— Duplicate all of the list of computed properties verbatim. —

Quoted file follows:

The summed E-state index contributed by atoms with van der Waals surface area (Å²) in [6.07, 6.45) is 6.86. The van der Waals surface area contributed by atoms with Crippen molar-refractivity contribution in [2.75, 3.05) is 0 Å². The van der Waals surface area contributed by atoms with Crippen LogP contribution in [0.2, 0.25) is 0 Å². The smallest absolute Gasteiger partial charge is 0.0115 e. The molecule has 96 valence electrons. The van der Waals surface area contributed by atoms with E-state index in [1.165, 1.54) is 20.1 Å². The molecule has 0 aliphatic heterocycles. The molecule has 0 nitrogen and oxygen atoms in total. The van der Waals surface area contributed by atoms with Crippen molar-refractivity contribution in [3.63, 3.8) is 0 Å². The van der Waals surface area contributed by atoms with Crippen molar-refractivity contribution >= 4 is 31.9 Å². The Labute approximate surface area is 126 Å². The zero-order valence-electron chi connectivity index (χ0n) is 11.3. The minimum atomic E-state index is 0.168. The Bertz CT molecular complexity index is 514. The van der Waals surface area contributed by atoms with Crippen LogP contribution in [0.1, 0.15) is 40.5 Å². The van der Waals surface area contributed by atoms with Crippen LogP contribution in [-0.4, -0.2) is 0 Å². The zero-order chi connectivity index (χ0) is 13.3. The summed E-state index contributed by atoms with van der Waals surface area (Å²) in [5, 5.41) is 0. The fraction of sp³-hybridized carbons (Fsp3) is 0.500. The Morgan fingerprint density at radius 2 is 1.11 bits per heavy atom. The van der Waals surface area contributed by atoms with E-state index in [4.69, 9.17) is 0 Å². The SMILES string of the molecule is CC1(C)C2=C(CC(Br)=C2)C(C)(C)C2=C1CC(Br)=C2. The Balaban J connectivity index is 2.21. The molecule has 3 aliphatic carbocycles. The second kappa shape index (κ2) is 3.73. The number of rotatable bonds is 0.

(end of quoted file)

The summed E-state index contributed by atoms with van der Waals surface area (Å²) in [6.07, 6.45) is 6.86. The van der Waals surface area contributed by atoms with Crippen molar-refractivity contribution in [2.75, 3.05) is 0 Å². The van der Waals surface area contributed by atoms with Crippen LogP contribution in [0.2, 0.25) is 0 Å². The smallest absolute Gasteiger partial charge is 0.0115 e. The molecule has 96 valence electrons. The van der Waals surface area contributed by atoms with E-state index in [1.165, 1.54) is 20.1 Å². The molecule has 0 aliphatic heterocycles. The molecule has 0 nitrogen and oxygen atoms in total. The van der Waals surface area contributed by atoms with Crippen molar-refractivity contribution in [3.63, 3.8) is 0 Å². The van der Waals surface area contributed by atoms with Crippen molar-refractivity contribution >= 4 is 31.9 Å². The Labute approximate surface area is 126 Å². The zero-order valence-electron chi connectivity index (χ0n) is 11.3. The minimum atomic E-state index is 0.168. The Bertz CT molecular complexity index is 514. The van der Waals surface area contributed by atoms with Crippen LogP contribution in [0.1, 0.15) is 40.5 Å². The van der Waals surface area contributed by atoms with Crippen LogP contribution in [-0.4, -0.2) is 0 Å². The zero-order chi connectivity index (χ0) is 13.3. The summed E-state index contributed by atoms with van der Waals surface area (Å²) in [5, 5.41) is 0. The fraction of sp³-hybridized carbons (Fsp3) is 0.500. The Morgan fingerprint density at radius 2 is 1.11 bits per heavy atom. The van der Waals surface area contributed by atoms with E-state index in [4.69, 9.17) is 0 Å². The SMILES string of the molecule is CC1(C)C2=C(CC(Br)=C2)C(C)(C)C2=C1CC(Br)=C2. The Balaban J connectivity index is 2.21. The molecule has 3 aliphatic carbocycles. The second kappa shape index (κ2) is 3.73. The number of rotatable bonds is 0.